Wednesday, November 16, 2011

Meet our 1st 2nd Life Profile: Susan Lynton, Part 2

We were talking about how your personal and home life has changed with your second life.

Well, and I have more time to spend at my home in a small village in Provence. It’s an old house that was actually refurbished on its original medieval foundation. I bought it ten years ago and completely renovated it as a safe haven for me to retreat to and as an investment. I had lived in Spain as a child and my daughter was married in France and I think France has the best medical care which is important to me and my husband.

We also recently did a major renovation on our house in Westchester (NY) just because we have lived here for so long and things were falling apart. We took a chance with a young architect and aside from the repairs and a new roof, we added a new garage, closets and an apartment for my mother who lives in Texas and will be visiting more often. We also opened up the overall space and painted everything white. It’s airier now and I feel I have more space to breath. And I had already done over my bathrooms. I love my shower with its massage jets. It’s where I get my best ideas for my novels……the stories I’m spinning and the characters I’m creating come together there. It’s where they first become my friends.

What about friends….your real living friends not the characters from your books? 

I have lots of friends, some dating back to my childhood but fewer friends close to home except when I’m in France. There are a lot of expats in my small village community and it’s easier to have and hold friendships there. The atmosphere is more conducive to long walks and chats in outdoor cafes and town squares. I started my non-profit with friends from my village and you will find aspects of their personalities in the characters from my novel. 

What are your thoughts on aging?

On a good day I don’t think about it. On a bad day I think I have every cancer imaginable. Seriously, I like the natural way European women age. They don’t feel the need to look 20 years younger. Women who take care of their bodies naturally are more appealing and real than those who feel the need to have plastic surgery. My mother is 86 but looks 15 to 20 years younger because she’s still active and engaged. But I do still dye my hair and last time as a kind of homage to my age I did have my colorist leave the gray around my ears.
Any final words for the other members of our community? 

I think if you keep engaged as I’ve been saying it’s possible to be happier and more fulfilled in one’s second life. Thanks to advances in medical care and technology we can change our direction midstream. It’s great to be part of a community and a generation that has this opportunity. 

Sunday, November 13, 2011

Meet our 1st 2nd Life Profile: Susan Lynton

Susan Lynton grew up in a military family and had the usual experiences that come with that kind of a life, like living in a few countries and many states and attending 12 different schools before college. She had already been a film producer/writer and mother before entering the corporate world around the dotcom era and eventually being downsized. Now she’s returned to her first love, writing, and just completed her first novel.  Maryl had a chance to ask her more about how she’s conducting her second life.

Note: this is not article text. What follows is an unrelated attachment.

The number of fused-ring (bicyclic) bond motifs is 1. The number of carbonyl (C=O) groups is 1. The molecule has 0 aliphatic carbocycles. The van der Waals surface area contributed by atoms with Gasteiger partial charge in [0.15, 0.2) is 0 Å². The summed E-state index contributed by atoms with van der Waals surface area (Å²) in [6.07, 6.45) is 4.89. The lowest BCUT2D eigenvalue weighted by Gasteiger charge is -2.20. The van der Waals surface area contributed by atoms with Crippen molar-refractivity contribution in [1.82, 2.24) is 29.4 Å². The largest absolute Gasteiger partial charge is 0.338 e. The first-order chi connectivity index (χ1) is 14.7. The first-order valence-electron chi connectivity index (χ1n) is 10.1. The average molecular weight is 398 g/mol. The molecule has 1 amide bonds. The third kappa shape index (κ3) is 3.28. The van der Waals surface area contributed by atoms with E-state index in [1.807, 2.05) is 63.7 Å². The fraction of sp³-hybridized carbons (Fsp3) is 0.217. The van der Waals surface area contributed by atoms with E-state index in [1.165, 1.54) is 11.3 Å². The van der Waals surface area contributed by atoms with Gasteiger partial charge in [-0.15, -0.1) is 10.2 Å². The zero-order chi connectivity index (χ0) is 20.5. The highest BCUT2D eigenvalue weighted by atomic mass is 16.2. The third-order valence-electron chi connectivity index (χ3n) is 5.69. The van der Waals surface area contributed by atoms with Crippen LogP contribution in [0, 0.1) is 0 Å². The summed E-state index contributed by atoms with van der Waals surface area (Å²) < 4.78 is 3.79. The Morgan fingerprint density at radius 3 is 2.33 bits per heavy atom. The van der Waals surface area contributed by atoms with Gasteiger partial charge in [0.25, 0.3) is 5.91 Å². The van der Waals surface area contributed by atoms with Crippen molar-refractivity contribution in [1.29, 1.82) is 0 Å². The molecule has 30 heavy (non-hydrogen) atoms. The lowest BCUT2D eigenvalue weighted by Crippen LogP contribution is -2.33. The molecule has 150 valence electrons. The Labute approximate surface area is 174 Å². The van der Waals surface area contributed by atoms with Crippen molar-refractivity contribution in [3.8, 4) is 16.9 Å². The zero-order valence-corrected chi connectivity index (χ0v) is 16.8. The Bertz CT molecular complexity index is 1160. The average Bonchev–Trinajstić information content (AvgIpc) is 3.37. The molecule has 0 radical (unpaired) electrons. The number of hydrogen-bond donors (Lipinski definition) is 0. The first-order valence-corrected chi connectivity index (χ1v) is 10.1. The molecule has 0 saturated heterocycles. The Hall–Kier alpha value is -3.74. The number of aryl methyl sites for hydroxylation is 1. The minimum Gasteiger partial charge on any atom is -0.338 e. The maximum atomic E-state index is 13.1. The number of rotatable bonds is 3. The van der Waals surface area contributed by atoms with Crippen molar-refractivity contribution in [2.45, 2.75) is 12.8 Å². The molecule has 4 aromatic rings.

Was there an event or an “aha” moment when you realized that your life needed to change?

Sunday, November 6, 2011

Second Look: Charlotte Rampling

“You wake up one day, and you’re one day older,” says Charlotte Rampling. “You either accept it or you don’t.” Aging is just one of many topics including love, death and desire that the cult actress discusses in the new biographical documentary, “Charlotte Rampling: The Look".  Her musings are intercut with scenes from her many films, among them “Georgy Girl”, "The Verdict”, and “Under the Sand”.

The documentary is hardly a monologue, however. Director Angelina Maccarone brought together family, friends and confidantes—presumably of Rampling’s choosing--to stimulate the conversations. In one of the film’s segments on the subject of beauty, author Paul Auster tells Rampling, who turned 65 this year, she is as attractive now as at any age--and then quickly adds, like my wife (the writer, Siri Hustvedt). Described as an “exotic beauty” with “chilly sensuality” by reviewers, Rampling acknowledges in the documentary that she has avoided plastic surgery because, she says, everyone ends up looking the same. Her sultry hooded eyes may eventually keep her from seeing, she admits.

Earlier this year at Rome’s film festival where “Eye of the Storm”, another of her new films was screening, Rampling answered reporters' questions about growing older as an actress. “Who wants to grow old? Who wants to get lines?” In the movie, she plays a dying wealthy woman in her 70s in a dysfunctional family.” Rampling said that by allowing herself the “luxury” of being old, even ugly and unattractive while acting brought “extraordinary” rewards to the role. Rampling seems to have bypassed the film industry’s notorious age discrimination. Along with the documentary, she appears in two films that will be out soon. One is “Julia”, a thriller directed by her son Barnaby Southcombe. (In “The Look”, she and her son spar in some edgy but endearing acting exercises.) In the other movie “Melancholia“ from Lars von Trier, she plays the director’s now deceased mother whom he hated when she was alive.

Rampling has never shied away from controversial roles, whether it was “Max Mon Amour” where the title character was a gorilla or the infamous “The Night Porter". Legendary critic Pauline Kael described Rampling’s role in that movie as “degrading to women.” More recently, New York Times reviewer Stephen Holder said about Rampling in “The Look”: she's “an endlessly watchable mystery, an aloof but affable sphinx.”